Thursday, January 19, 2012

yimakh shemo

i can't remember his name. i can't remember. i watched as they carted his body away and i couldn't remember his name. the man who lived across the street, the husband who worked as a lawyer. he had a name. i knew it. now i don't.

she said he was trying to hurt her. hurt their daughter. that's why she stabbed him nine times. i heard her yelling at the police, telling them they couldn't take her away from her daughter. but when they asked what her daughter's name was, she couldn't tell them. she couldn't even remember her husband's name.

i can't remember. i wrote it down in a notebook, i remember that. i wrote it down, but now it's just a smudge. a smudge for a name. a name of nothing.

when my mother was out, my grandmother babysat me. she used to tell me that my father was "shmutz" and every time she said his name, she said "yimakh shemo." one day i asked her what it meant. "shmutz means dirt," she told me. "that's what your aba was." and the other, i asked her, what did the other thing mean.

"yimahk shemo," she said, "means 'may his name be obliterated.' harshest curse we have."

i can't remember his name. it's just a black smudge.

yimahk shemo. may his name be obliterated.

i have to go.

Monday, January 16, 2012

Q & A

So I left my house and walked over to the neighbor's. I knocked on the door. The wife opened it. She hasn't been going to work lately.

"Hello," I said. "I, uh, I live across the street from you. I just, I mean, yesterday I saw your daughter, I mean, I saw that your daughter was playing in the street." Not a complete lie. Unless their daughter is just a figment of my imagination.

"Oh," she said. "Yes, thank you. We should be more careful and keep a watchful eye on her." She looked nervous, but at least she had confirmed her daughter was real.

"Did you adopt her?" I asked point blank.

"Yes," the woman said. "Yes, that must have been it. We adopted her." It seemed like she was just now realizing it.

"So what's her name?" I asked.

This simple question seemed to cause a schism in the woman. Her scrunched her brow and squinted her eyes and said, "I'm sorry?"

"Her name?" I repeated.

"Oh," she said. "Sorry, I have a lot of my mind right now. She needs so many things, you know. Kids. I mean, we call her sweetie pie and pumpkin and our little angel-"

"But she does have a name, right?" I asked.

"Yes, of course," she said and then stopped. She turned, as if she was hearing some silent voice in her head. "I'm sorry, I have so much to do. Thank you for coming over, Mister?"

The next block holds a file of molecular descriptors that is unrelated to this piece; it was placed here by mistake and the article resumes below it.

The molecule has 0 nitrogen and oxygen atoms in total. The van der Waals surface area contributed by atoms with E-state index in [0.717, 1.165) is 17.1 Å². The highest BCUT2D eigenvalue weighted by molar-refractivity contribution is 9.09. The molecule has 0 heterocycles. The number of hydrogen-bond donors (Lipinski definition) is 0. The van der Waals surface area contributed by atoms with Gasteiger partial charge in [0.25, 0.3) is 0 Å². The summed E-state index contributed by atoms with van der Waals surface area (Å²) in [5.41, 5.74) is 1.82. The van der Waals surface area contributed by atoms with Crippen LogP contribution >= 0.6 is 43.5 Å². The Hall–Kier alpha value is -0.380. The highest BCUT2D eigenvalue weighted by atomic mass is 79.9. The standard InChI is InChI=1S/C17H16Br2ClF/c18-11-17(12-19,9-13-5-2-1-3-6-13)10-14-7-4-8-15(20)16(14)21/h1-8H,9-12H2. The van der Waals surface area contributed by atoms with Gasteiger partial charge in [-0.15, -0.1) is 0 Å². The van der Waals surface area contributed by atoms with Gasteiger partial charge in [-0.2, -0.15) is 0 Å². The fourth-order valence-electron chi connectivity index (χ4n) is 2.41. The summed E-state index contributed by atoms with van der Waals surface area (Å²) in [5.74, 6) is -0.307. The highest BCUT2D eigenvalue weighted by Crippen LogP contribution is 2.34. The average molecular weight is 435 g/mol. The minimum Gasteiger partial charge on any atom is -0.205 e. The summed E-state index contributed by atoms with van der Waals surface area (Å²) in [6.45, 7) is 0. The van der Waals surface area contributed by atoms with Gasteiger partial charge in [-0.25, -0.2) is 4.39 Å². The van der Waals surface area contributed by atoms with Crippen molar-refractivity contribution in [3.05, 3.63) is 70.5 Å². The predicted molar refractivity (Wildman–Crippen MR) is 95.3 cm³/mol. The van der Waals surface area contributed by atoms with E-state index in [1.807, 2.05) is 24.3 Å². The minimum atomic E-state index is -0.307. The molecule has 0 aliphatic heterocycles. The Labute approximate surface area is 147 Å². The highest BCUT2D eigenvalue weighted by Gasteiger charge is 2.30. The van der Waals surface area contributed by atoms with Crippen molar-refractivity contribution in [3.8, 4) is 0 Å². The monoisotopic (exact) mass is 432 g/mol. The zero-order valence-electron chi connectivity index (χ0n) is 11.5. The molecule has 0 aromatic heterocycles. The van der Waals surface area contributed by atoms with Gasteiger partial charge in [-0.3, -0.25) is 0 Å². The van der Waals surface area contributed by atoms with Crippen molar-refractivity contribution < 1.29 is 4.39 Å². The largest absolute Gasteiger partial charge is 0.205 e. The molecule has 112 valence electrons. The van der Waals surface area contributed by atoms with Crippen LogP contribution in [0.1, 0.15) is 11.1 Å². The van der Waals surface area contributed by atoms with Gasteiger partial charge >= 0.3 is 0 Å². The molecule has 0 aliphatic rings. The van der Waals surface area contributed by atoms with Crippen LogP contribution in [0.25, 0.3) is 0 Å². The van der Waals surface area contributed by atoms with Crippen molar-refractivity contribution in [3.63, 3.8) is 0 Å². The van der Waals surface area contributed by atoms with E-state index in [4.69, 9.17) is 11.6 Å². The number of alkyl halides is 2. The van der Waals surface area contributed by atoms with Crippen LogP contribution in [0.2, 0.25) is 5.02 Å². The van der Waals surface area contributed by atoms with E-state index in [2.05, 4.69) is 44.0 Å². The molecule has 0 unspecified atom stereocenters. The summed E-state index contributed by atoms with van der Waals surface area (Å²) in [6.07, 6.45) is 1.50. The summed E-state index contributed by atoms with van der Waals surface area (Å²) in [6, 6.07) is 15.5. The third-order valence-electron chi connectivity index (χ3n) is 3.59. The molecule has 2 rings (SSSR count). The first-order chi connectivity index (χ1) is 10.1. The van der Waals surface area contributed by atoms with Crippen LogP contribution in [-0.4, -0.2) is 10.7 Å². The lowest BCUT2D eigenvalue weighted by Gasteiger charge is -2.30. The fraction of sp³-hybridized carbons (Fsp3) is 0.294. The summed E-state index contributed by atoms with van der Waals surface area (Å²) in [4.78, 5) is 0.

I gave her a fake name. She turned and went back inside, but before the door closed, I managed to catch a glimpse of the little girl again. I don't know how to describe her. Literally, I don't. I don't remember how she looked, nothing. I remember seeing her and then the door closed. But there's this...blank spot right before the door closing.

She's real, I know that. Now the question is: is it just my mind playing it's abnormal tricks on me or is there truly something wrong with this girl?

Saturday, January 14, 2012

Photographic Evidence

I indulged my paranoia: I took a picture of the little girl across the street. Click. Snap. And there it was. Photographic proof that she existed.

Except she didn't show up. The image was of an empty sidewalk. She was there, but she didn't show up. I looked again and she was still there. I snapped a dozen pictures of her. Each one the same: nothing.

Was she a figment of my imagination?

Should I ask them? Should I ask my neighbors if they actually have a daughter? Can I do that?

What if the answer is no?

Thursday, January 12, 2012

The Worldwide Mad Computer Gangster God Is Back

Yeah, I'm back. I took a short break to go somewhere. Okay, a hospital. Spent a little amount of time in a hospital, but they said I wasn't a danger to anyone. So I'm fine. Just paranoid.

There's a little girl who lives across the street. She didn't use to live across the street. I've never seen her before today. But I was gone for a bit. So maybe she moved in.

But the couple that live there didn't have any children and they still live there. I know. I've seen them before. Man, forties, grey hair on his temples, works as a lawyer. Woman, late thirties, works as a nursing assistant. I've written down their licence plate. I know their schedules.

They didn't have a kid. Or if they did adopt a child, why adopt one so old? This girl is at least nine years old. Or maybe seven.

She saw me. I looked out my window and she saw me. That's impossible. I'm trying to remember what she looks like. Seven years old. Or eight. Brown hair? Blonde hair? I can't remember.

I'm okay. I just got out of the hospital, but I'm okay. It's just paranoia. I can live with it. I can live with it.